Bored Ape Yacht Club, iterations of a melancholy cartoon ape, sold all ten thousand of their images within 24 hours. Pudgy Penguins surpassed that, selling out within 20 minutes. Five different collections in the last few months have done more than $200 million each in transaction volume. If phase one was the first to address the issue of access, this new phase brought a new revelation: speed. It took Facebook almost five years to make a dime - it took Bored Ape Yacht Club two months to hit $100k in the secondary market, and made $90m within the first 24 hours of launching the Mutant Ape drop.
Artists who would previously struggle to scrape the barrel for a piece of art suddenly saw their art grabbing record amounts in quick liquidity. Trades stacked up by the hour, mysterious ethereum wallets gobbling up trending projects with all the verve of a ravenous Pac Man.
What’s more, the incentives suddenly changed. Instead of owning a piece of art in isolation, collections enabled a new promise: community. *Que the LuLaRoe theme song*
Creating at the corner of crypto and community meant you could bypass any skepticism that this was purely speculation or recreational gambling. Discord servers, Telegram chats, exclusive events, and shared twitter avatars erupted in popularity. NFTs now brought an acute sense of belonging, a whole layer of Maslow’s hierarchy delivered from digital art.
So what’s the catch?
There is a floor price, of course. For many trending projects, the floor price can often skyrocket to 1 ETH in a day - close to $3,000 USD. If you’re reading this and not a millionaire, you have likely already missed the yacht on the bored apes. The cheapest one is going for almost $115K at time of publication. This Ape sold for $2.3M (769 ETH) last night.
But you can still hunt for the next big collection, right?
Let’s look at the math - in the past 30 days, the top 25 collections have done more than $2.3B in transactions. Out of this, 60% of that volume comes from just five collections - Cryptopunks, Mutant Apes, Art Blocks, Bored Apes, and Loot. If you extend it to the top 50 collections, we’re looking at closer to $2.8B - but still almost 50% of that comes from those same five collections.
In fact, the difference between the fifth (Bored Apes) and sixth (Cool Cats) highest selling collection is almost $145m dollars. For many PFP collections, you might pay more in gas fees when buying on a platform like OpenSea than you’ll see in returns.
Now, this is not to say that buying an NFT is pointless if it doesn’t net you hundreds of dollars immediately.
According to a tweet from NathanCRoch, only 0.009% of internet users own an NFT. Twitter is even looking to add NFT verification as a native feature within its app. All of this points to a directionally positive trend - there is certainly a justification that it pays to be a part of something esoteric that is only going to increase in recognition.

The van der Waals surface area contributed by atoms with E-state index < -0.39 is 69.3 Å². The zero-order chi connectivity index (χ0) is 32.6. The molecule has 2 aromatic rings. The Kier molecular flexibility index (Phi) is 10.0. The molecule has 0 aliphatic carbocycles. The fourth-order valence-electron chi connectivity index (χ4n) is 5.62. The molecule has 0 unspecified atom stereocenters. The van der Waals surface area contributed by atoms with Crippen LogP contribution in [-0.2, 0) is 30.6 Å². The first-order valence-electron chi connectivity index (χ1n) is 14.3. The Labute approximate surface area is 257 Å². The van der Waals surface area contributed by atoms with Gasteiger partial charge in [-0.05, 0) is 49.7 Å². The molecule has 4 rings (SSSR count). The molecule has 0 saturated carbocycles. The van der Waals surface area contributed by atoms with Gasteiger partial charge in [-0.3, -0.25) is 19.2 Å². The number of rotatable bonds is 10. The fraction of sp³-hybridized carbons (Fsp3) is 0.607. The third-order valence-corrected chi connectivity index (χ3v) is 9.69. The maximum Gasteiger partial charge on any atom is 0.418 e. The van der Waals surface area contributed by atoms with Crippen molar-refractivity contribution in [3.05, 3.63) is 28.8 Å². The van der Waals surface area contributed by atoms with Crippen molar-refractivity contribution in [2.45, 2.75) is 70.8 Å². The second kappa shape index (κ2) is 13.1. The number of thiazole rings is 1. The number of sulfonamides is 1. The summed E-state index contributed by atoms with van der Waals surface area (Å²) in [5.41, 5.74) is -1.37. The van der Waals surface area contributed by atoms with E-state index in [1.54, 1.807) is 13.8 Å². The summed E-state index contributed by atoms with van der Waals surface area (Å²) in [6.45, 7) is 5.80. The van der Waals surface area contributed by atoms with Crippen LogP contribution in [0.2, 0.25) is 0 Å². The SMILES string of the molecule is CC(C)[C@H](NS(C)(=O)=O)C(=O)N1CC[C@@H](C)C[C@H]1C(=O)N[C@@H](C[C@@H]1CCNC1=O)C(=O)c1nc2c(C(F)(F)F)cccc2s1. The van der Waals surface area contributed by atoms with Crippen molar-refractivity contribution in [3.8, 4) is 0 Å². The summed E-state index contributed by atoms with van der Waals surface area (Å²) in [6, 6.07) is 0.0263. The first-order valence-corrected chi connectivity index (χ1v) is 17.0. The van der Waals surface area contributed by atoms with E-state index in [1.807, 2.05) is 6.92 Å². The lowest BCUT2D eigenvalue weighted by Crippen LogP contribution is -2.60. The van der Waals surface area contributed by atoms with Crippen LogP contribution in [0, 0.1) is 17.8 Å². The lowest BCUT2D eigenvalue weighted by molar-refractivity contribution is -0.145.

Sure, the benefit can be a bit of an abstraction. “Community” can mean different things in the context of different projects. But we’ve seen evidence from lots of these projects that involvement can lead to new mentors and genuine friendships.
It’s easy to make a larger financial argument that MLMs and NFTs could be similar in terms of who they benefit - but ultimately how similar are they?
Same But Different
It's possible that these PFP collections will retain their value long into the future. But MLMs like LuLaRoe also seemed extremely promising at one point. A key characteristic of projects with this structure is they start by growing fast and ultimately flame out. So, to guess at the future of NFT PFP projects, we're going to see how similar they actually are to MLMs.
Earlier, we identified a few key components of MLMs:
- Recruiting New Believers is Key to Growth: MLMs growth rely on existing sellers telling/convincing new people that this product is the future.
- Sell A Community, Attach a Product: To help do so, they convince them they will receive unique social capital within a group of similar people. For LuLaRoe it was stay at home moms.
- Convince Them They are Owning Something: The language of ownership is seductive (especially to Americans). Rather then working for the man, MLMs allowed you to build your own company.
- The Downline: By convincing people they were owners in this new community, you would share in their financial success.
NFT PFP projects hold remarkable similarities to the list above.
- Recruiting New Believers is Key to Growth: These pictures only have the value that others say they have. In espousing the doctrine of cryptopunks, you push the value of your own asset higher. This is especially helpful when the person stanning your project is a tech celebrity. Note: A good example of this is a major tech CEO calling his Cryptopunk the “digital Mona Lisa” and going on podcasts to talk about it.